It was concerned neighbors, Friends of Heard Cemetery, who started the fight to leave the historic gravesite undisturbed.
Christopher Mills, unrelated to the Heard family and whose in-laws acquired the land to help preserve it, wants to build a home there.
Through efforts by Friends of Heard Cemetery, descendants of Judge John Heard only recently learned about a lawsuit against the City of Sandy Springs over denial of a building permit on the land.
“We have uncovered three heirs,” said Karen Meinzen McEnery. The City Councilwoman is fighting for Heards Cemetery as a private citizen.
“I’m speaking as preservationist…and no longer have an official interest in this issue,” she said.
Below: Friends of Heard Cemetery, has a booth at the Sandy Springs Farmers Market, to educate the community and collect donations.
The cemetery is located in Councilman Chip Collins’s district.
McEnery and four others formed Friends of Heard Cemetery to create a legal fund for the historic site. They would like to file a lawsuit to have it remain in perpetual use as a cemetery, undisturbed. They raised a $5,000 retainer for attorney Wright Mitchell.
McEnerny hopes neighbors will contribute to the legal fund. “It’s a historic cemetery. We need to protect it. We’ve gotten some key support in River Chase [subdivision]. Hopefully it will carry forward,” she said.
On Saturdays throughout October, Friends of Heard Cemetery, will have a booth at the Sandy Springs Farmers Market, to educate the community on the cemetery and collect donations. The booth was donated by the Farmers Market.
“Everyone is kind of hearing about it for the first time” said Preston Heard, a family descendant. “There is a very deep sense of gratitude for them stepping up.”
Preston Heard, who lives in Dunwoody, said he first learned of the issue on Tuesday. He is a descendant of John Owen Heard, the fourth son of Judge Heard and his first wife, Abigail.
Like many treasures in Sandy Springs, the cemetery lies in the quiet pocket of a residential road. About 30 graves are marked on a rustic acre amongst looming trees on Heards Drive.
Buckhead resident, Larry Specht’s great grandmother was one of John Heard’s children. “I remember going over there when I was eight or 10-years-old to visit the grave site of my mother’s younger brother and sister, who are buried there,” Specht said. “They died shortly after they were born in the ‘20s. My great granddad and my great grandmother are buried there.”
A slice of Heard history
The name Heards Ferry refers to a boat that operated on the Chattahoochee River. “It ran between Sope Creek and River Chase Circle in Sandy Springs,” McEnerny said.
It was first called Isom’s Ferry in 1860, when John Heard’s father-in-law ran the boat. Heard’s first wife Abigail was Isom’s daughter. Heard went off the Civil War and took over the boat when he returned. He renamed it Heards Ferry in 1868.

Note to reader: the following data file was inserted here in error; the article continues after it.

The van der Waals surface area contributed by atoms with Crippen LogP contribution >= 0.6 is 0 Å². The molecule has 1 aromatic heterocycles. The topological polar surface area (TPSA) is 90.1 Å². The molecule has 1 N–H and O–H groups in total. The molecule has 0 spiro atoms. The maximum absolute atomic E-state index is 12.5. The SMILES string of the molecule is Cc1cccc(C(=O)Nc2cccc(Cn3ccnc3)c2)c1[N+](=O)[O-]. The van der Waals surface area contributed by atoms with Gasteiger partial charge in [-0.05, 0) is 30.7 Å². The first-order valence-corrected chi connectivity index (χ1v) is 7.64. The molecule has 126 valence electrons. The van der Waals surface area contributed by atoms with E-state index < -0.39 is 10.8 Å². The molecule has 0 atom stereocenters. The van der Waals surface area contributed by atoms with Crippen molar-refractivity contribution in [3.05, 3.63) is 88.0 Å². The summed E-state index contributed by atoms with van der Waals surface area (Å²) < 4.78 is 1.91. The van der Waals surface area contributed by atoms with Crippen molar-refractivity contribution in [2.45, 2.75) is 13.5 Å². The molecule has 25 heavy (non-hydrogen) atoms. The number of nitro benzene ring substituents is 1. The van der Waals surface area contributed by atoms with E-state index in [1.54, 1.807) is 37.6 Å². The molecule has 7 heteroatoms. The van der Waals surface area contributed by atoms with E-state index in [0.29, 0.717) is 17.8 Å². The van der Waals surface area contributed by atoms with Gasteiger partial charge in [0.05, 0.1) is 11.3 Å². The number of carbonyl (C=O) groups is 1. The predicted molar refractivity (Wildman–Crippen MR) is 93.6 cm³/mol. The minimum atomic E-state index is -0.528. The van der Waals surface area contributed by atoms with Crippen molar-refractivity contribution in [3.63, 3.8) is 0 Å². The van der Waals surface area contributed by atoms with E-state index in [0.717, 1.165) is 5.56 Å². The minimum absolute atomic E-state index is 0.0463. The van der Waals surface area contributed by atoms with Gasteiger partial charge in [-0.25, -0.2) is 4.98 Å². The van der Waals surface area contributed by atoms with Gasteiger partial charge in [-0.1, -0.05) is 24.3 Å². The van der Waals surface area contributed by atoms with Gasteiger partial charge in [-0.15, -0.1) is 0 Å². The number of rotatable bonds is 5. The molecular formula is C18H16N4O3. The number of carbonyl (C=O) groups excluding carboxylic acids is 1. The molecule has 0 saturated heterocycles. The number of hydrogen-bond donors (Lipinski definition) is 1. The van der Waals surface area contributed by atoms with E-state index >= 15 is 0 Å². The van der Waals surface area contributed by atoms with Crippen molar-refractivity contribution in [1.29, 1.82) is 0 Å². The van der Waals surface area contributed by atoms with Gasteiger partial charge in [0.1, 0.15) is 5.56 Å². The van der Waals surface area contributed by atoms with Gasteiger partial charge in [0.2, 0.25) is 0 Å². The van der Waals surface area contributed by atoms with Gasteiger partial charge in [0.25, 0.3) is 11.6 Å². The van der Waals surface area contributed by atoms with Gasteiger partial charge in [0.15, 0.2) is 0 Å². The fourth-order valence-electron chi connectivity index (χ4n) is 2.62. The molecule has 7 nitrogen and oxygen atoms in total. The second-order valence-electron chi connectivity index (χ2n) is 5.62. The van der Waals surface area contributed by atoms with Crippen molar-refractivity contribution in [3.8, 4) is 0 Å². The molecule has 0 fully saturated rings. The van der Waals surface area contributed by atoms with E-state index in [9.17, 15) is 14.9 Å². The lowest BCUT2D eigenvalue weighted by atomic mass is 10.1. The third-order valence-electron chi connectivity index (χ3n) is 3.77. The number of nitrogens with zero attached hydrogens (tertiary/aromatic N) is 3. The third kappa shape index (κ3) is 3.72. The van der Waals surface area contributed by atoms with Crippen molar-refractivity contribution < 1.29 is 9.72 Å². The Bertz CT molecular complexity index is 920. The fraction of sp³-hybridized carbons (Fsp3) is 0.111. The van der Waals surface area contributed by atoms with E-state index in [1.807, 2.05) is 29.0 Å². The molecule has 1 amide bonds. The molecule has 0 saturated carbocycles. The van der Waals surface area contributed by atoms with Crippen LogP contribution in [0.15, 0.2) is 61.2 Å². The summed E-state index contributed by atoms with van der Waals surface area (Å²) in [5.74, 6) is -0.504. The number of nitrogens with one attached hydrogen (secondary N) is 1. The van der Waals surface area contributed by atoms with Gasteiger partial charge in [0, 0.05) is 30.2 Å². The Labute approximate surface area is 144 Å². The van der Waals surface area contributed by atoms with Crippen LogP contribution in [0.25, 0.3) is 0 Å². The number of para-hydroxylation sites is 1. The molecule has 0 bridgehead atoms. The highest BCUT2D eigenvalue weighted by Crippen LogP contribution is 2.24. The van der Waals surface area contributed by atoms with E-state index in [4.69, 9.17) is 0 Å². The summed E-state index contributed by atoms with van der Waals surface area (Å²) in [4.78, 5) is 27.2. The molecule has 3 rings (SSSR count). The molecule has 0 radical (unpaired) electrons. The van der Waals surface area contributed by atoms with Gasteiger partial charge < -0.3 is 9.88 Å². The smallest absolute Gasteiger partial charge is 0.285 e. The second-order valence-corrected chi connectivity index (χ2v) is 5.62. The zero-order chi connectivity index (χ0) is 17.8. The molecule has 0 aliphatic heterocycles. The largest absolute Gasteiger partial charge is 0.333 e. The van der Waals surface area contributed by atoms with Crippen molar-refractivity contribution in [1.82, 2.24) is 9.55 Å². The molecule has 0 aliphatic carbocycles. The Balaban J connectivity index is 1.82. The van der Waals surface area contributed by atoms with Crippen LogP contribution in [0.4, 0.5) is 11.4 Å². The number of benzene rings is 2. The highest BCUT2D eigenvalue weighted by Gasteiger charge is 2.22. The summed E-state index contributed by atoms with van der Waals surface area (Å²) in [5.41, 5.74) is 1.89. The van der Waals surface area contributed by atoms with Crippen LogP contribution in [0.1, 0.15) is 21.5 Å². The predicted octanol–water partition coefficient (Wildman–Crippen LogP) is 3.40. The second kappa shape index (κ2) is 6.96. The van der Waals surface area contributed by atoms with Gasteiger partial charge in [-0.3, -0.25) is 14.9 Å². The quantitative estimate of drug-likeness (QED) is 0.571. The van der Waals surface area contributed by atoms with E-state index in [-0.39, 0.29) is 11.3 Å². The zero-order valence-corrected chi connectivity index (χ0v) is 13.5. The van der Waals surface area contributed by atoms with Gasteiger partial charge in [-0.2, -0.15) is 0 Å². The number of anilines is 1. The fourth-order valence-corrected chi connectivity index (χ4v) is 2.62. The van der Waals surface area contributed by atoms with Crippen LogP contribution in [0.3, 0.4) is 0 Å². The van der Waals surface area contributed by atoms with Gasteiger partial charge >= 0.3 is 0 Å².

The Heards and Isoms owned five lots of property. The one-acre cemetery is all that is left, McEnery explained.
Abigail died in 1882 and John Heard eventually married his second wife Athelena. He had 23 children with both wives. On Feb. 20, 1900 Heard had the land deeded as a burying ground for his sons.
“There is some discussion that ownership of the property goes through the male heirs,” McEnery said.
Fulton County mistake snowballs
The cemetery dilemma came about after Fulton County assessed taxes on the land in error. Cemeteries are tax-exempt. Unbeknownst to neighbors, American Lien Fund acquired the tax deed.
McEnerny read Patch an email from David Fitzgibbon, chief appraiser for Fulton County, which said in part, that the Tax Assessors Office was unaware the land was a cemetery until 2007. Ownership of the lot was in the name of Carl Cleveland, Jr. Fulton County had no reason to suspect it was anything but a vacant taxable property, the note said.
Concerned neighbors found Mary Ann Elsner, a descendant of Carl Cleveland, Jr., to get the taxes paid and get the deed back.
“Fulton County is out of it. State law allows the lien holder to charge interest. If not the lienholder pays it off. The lienholder is then entitled to it.” McEnerny said.
McEnery added that American Lien offered Elsner $10,000 not to redeem the property. When she informed neighbors, Henry and Wanda Cline acquired the property to help preserve it as a cemetery.
Something changed. The Clines sold the land to their son-in-law Christopher Mills so he could build a home near the gravesites.
“I hate it,” said Larry Specht, a descendant. “It’s wrong, number one. To me it’s all about greed.”
Mills may not intend to disturb any graves, Specht said, “But because of the history there and the way the land [is] and the trees, there could be some grave markers that have not been found.”
A Facebook page had been created to help save Heard Cemetery.